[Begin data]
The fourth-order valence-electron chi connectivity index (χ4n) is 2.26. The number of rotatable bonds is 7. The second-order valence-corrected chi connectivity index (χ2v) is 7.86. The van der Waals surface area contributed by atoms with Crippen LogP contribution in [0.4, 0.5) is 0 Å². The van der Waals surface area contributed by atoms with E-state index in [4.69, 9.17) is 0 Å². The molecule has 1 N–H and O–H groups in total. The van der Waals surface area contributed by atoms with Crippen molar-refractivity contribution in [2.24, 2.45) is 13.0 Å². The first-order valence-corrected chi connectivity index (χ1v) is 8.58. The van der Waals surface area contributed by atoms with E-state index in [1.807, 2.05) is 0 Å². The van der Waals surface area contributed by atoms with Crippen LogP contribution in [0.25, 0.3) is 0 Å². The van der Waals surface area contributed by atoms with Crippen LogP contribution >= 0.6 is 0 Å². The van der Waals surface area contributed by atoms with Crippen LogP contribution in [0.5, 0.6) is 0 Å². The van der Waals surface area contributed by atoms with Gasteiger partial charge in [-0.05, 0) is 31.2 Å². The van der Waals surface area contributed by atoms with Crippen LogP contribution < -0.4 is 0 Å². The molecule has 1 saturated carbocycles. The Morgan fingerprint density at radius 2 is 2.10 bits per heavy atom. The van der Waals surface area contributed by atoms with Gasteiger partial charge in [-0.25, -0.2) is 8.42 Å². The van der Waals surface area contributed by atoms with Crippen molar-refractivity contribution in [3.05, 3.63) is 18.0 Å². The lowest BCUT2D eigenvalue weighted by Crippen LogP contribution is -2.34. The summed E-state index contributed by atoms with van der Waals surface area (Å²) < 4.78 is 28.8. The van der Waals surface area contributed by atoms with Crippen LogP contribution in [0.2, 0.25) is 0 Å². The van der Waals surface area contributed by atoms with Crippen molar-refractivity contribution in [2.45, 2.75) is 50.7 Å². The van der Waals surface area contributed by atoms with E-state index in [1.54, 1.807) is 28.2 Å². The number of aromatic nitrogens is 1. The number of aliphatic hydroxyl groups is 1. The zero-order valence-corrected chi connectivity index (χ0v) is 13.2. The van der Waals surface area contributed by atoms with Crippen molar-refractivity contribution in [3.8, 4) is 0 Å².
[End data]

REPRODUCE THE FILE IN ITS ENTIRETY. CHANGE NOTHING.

The fourth-order valence-electron chi connectivity index (χ4n) is 2.26. The number of rotatable bonds is 7. The second-order valence-corrected chi connectivity index (χ2v) is 7.86. The van der Waals surface area contributed by atoms with Crippen LogP contribution in [0.4, 0.5) is 0 Å². The van der Waals surface area contributed by atoms with E-state index in [4.69, 9.17) is 0 Å². The molecule has 1 N–H and O–H groups in total. The van der Waals surface area contributed by atoms with Crippen molar-refractivity contribution in [2.24, 2.45) is 13.0 Å². The first-order valence-corrected chi connectivity index (χ1v) is 8.58. The van der Waals surface area contributed by atoms with E-state index in [1.807, 2.05) is 0 Å². The van der Waals surface area contributed by atoms with Crippen LogP contribution in [0.25, 0.3) is 0 Å². The van der Waals surface area contributed by atoms with Crippen LogP contribution >= 0.6 is 0 Å². The van der Waals surface area contributed by atoms with Crippen LogP contribution in [0.5, 0.6) is 0 Å². The van der Waals surface area contributed by atoms with Gasteiger partial charge in [-0.05, 0) is 31.2 Å². The van der Waals surface area contributed by atoms with Crippen LogP contribution < -0.4 is 0 Å². The molecule has 1 saturated carbocycles. The Morgan fingerprint density at radius 2 is 2.10 bits per heavy atom. The van der Waals surface area contributed by atoms with Gasteiger partial charge in [-0.25, -0.2) is 8.42 Å². The van der Waals surface area contributed by atoms with Crippen molar-refractivity contribution in [3.05, 3.63) is 18.0 Å². The lowest BCUT2D eigenvalue weighted by Crippen LogP contribution is -2.34. The summed E-state index contributed by atoms with van der Waals surface area (Å²) < 4.78 is 28.8. The van der Waals surface area contributed by atoms with Crippen LogP contribution in [0.2, 0.25) is 0 Å². The van der Waals surface area contributed by atoms with Crippen molar-refractivity contribution in [2.45, 2.75) is 50.7 Å². The van der Waals surface area contributed by atoms with E-state index in [1.54, 1.807) is 28.2 Å². The number of aromatic nitrogens is 1. The number of aliphatic hydroxyl groups is 1. The zero-order valence-corrected chi connectivity index (χ0v) is 13.2. The van der Waals surface area contributed by atoms with Crippen molar-refractivity contribution in [3.8, 4) is 0 Å².